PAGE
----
Determined Vermont Man Putting Pieces of Farm Back in Place
Like a jigsaw puzzle, a Vermont man is putting a farm back together. Piece by piece, he is reclaiming the buildings and land to the caliber they were before cobwebs overtook the old barn and unused farm equipment obstructed the views.
However, it took Organic Valley farmer Kyle Leibold about 10 years and a lot of tenacity to get the opportunity to arrange Sittin’ Pretty Farm to his liking. He wanted to be a dairy farmer for as long as he can remember.
Thousands of family farms have disappeared from the landscape, so how would a 20-something-year-old procure and start a dairy farm without having a direct connection to the land and resources needed? Leibold’s grandparents had raised cattle, but no other family members farmed.
“Anyone who knows me knows I’ve always wanted to farm,” he said.
Leibold helped friends and worked on dairy farms from early on.
“It’s really a great way of life,” he said of stewarding land and caring for animals. “There are rewards everywhere. I don’t know what more you could ask for.”
After graduating high school, Leibold continued working on a farm. Then he rented a farm, driving 20 minutes each way to milk cows twice a day. But he wanted his own — and he wasn’t going to give up on finding one.
Leibold drove the back roads of Vermont for years, stopping intermittently at farms that piqued his interest and asking strangers if they were willing to sell. Time after time, he was told, “No.”
The owner of this Vermont farm did not want to sell the first time Leibold asked to purchase it.
While traveling the interstate, he spotted an impressive farm in a valley below a bridge. That was the farm he had to have. He found his way off the interstate, to the backroads and down a dead end that ended at the farm. When he talked to the owner about selling, like so many others, the owner said, “No.”
Leibold continued working for farmers and took other jobs to save money for a farm — if he could just get his hands on one. He occasionally stopped to talk to the man off the interstate and “bug him and bug him” to sell. The answer was always “No.” The two became friends, and Leibold would follow him around the farm, watch him milk cows and talk.
Last year, after 10 years of trying, Leibold swung into the farm, and the farmer said, “I’m ready to sell the herd.” This was it — his lifelong goal and his dream were coming true. “I never stopped looking for the opportunity,” Leibold said. “This was always the plan.”
Finally, a Farm of his Own
The farm was once a show farm, where farmers brought top-notch cattle for auctions and display. That grandeur was not apparent in 2022, and a lot of work was ahead.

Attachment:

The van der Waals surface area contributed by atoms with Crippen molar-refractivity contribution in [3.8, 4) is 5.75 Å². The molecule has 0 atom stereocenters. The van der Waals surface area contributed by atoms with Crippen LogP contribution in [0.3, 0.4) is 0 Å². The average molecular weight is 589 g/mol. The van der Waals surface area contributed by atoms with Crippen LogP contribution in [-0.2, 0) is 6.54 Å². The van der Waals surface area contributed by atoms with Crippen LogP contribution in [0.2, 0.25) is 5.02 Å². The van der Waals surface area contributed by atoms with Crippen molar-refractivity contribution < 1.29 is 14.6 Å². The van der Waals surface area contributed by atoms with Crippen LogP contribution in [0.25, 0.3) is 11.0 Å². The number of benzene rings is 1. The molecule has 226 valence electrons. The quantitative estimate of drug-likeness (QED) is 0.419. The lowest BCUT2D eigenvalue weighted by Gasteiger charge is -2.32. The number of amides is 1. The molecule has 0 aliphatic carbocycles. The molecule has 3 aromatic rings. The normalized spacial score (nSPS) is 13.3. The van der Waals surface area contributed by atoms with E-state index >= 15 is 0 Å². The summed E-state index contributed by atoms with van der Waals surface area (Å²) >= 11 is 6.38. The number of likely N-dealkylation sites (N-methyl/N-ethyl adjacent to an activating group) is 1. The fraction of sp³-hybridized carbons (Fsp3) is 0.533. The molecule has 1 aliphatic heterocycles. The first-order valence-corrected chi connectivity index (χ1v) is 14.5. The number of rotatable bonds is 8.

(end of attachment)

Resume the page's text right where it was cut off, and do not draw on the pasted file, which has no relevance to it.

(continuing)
The house and original barn were built in the 1800s and in need of repair. Leibold is remodeling the interior of the house and cleaning the cow pasture, which was littered with literal tons of old farm equipment and other useless items. He removed an old silo and put up fences to keep the cows from entering the Wells River that flows through his property.
“It definitely needed some love,” Leibold said. “It’s been a long road getting it picked up.”
The 32-year-old enjoys the work of putting the farm back together, and his four-legged companion, Ricker, is always at his side.
“Putting up fences is not a chore. Why not be out with the breeze blowing and the river flowing,” Leibold said while standing in the lush green pasture, backdropped by trees sporting leaves of all colors.
Putting a Fence Up — Again
Leibold milks 34 Jersey cows. They spend their days on pastures and come in for milking twice a day. The farmer before Leibold allowed the cows to “play” in the river. Leibold spent hours putting a fence up along the river for the cows’ safety. The fence also protects water quality and prevents riverbank erosion.
After days and days of decluttering the farm and adding fences, a rainstorm hit. Leibold knew the rain was coming and brought the cows to the barn — thankfully. On July 10, his field was under more than 2 feet of water after about 8 inches of rain fell in a short period of time. Water overflowed the Wells River’s banks and riverbanks across the region, causing catastrophic flooding.
When the water receded, Leibold and Ricker were back in the field fixing the fences and, again, picking up debris that littered his field.